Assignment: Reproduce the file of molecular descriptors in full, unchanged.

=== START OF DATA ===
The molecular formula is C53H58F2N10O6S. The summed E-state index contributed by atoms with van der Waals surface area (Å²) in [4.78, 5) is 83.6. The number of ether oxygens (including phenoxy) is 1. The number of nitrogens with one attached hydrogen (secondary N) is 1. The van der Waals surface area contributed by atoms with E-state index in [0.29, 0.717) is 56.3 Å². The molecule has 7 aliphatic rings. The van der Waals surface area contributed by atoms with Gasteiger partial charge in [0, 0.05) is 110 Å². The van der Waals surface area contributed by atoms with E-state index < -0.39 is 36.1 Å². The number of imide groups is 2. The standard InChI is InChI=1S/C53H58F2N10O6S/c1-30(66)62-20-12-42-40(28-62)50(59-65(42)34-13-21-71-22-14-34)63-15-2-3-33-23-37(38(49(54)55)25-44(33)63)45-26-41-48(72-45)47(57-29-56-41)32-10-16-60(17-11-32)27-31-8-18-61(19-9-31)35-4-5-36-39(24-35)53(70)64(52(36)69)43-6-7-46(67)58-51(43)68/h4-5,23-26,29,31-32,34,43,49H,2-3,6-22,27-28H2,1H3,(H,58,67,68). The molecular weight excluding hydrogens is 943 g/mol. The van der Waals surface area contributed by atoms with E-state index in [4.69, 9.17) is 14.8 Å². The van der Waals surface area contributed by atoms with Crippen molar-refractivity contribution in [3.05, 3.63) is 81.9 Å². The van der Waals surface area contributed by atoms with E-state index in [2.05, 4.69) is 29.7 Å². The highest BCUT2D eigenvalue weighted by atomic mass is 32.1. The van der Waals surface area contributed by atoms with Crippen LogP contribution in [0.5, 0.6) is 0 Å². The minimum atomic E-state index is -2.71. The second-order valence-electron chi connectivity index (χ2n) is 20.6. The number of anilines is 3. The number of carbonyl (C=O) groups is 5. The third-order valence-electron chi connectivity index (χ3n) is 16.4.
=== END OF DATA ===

The molecular formula is C53H58F2N10O6S. The summed E-state index contributed by atoms with van der Waals surface area (Å²) in [4.78, 5) is 83.6. The number of ether oxygens (including phenoxy) is 1. The number of nitrogens with one attached hydrogen (secondary N) is 1. The van der Waals surface area contributed by atoms with E-state index in [0.29, 0.717) is 56.3 Å². The molecule has 7 aliphatic rings. The van der Waals surface area contributed by atoms with Gasteiger partial charge in [0, 0.05) is 110 Å². The van der Waals surface area contributed by atoms with E-state index < -0.39 is 36.1 Å². The number of imide groups is 2. The standard InChI is InChI=1S/C53H58F2N10O6S/c1-30(66)62-20-12-42-40(28-62)50(59-65(42)34-13-21-71-22-14-34)63-15-2-3-33-23-37(38(49(54)55)25-44(33)63)45-26-41-48(72-45)47(57-29-56-41)32-10-16-60(17-11-32)27-31-8-18-61(19-9-31)35-4-5-36-39(24-35)53(70)64(52(36)69)43-6-7-46(67)58-51(43)68/h4-5,23-26,29,31-32,34,43,49H,2-3,6-22,27-28H2,1H3,(H,58,67,68). The molecular weight excluding hydrogens is 943 g/mol. The van der Waals surface area contributed by atoms with E-state index in [4.69, 9.17) is 14.8 Å². The van der Waals surface area contributed by atoms with Crippen molar-refractivity contribution in [3.05, 3.63) is 81.9 Å². The van der Waals surface area contributed by atoms with E-state index in [2.05, 4.69) is 29.7 Å². The highest BCUT2D eigenvalue weighted by atomic mass is 32.1. The van der Waals surface area contributed by atoms with Crippen LogP contribution in [0.5, 0.6) is 0 Å². The minimum atomic E-state index is -2.71. The second-order valence-electron chi connectivity index (χ2n) is 20.6. The number of anilines is 3. The number of carbonyl (C=O) groups is 5. The third-order valence-electron chi connectivity index (χ3n) is 16.4.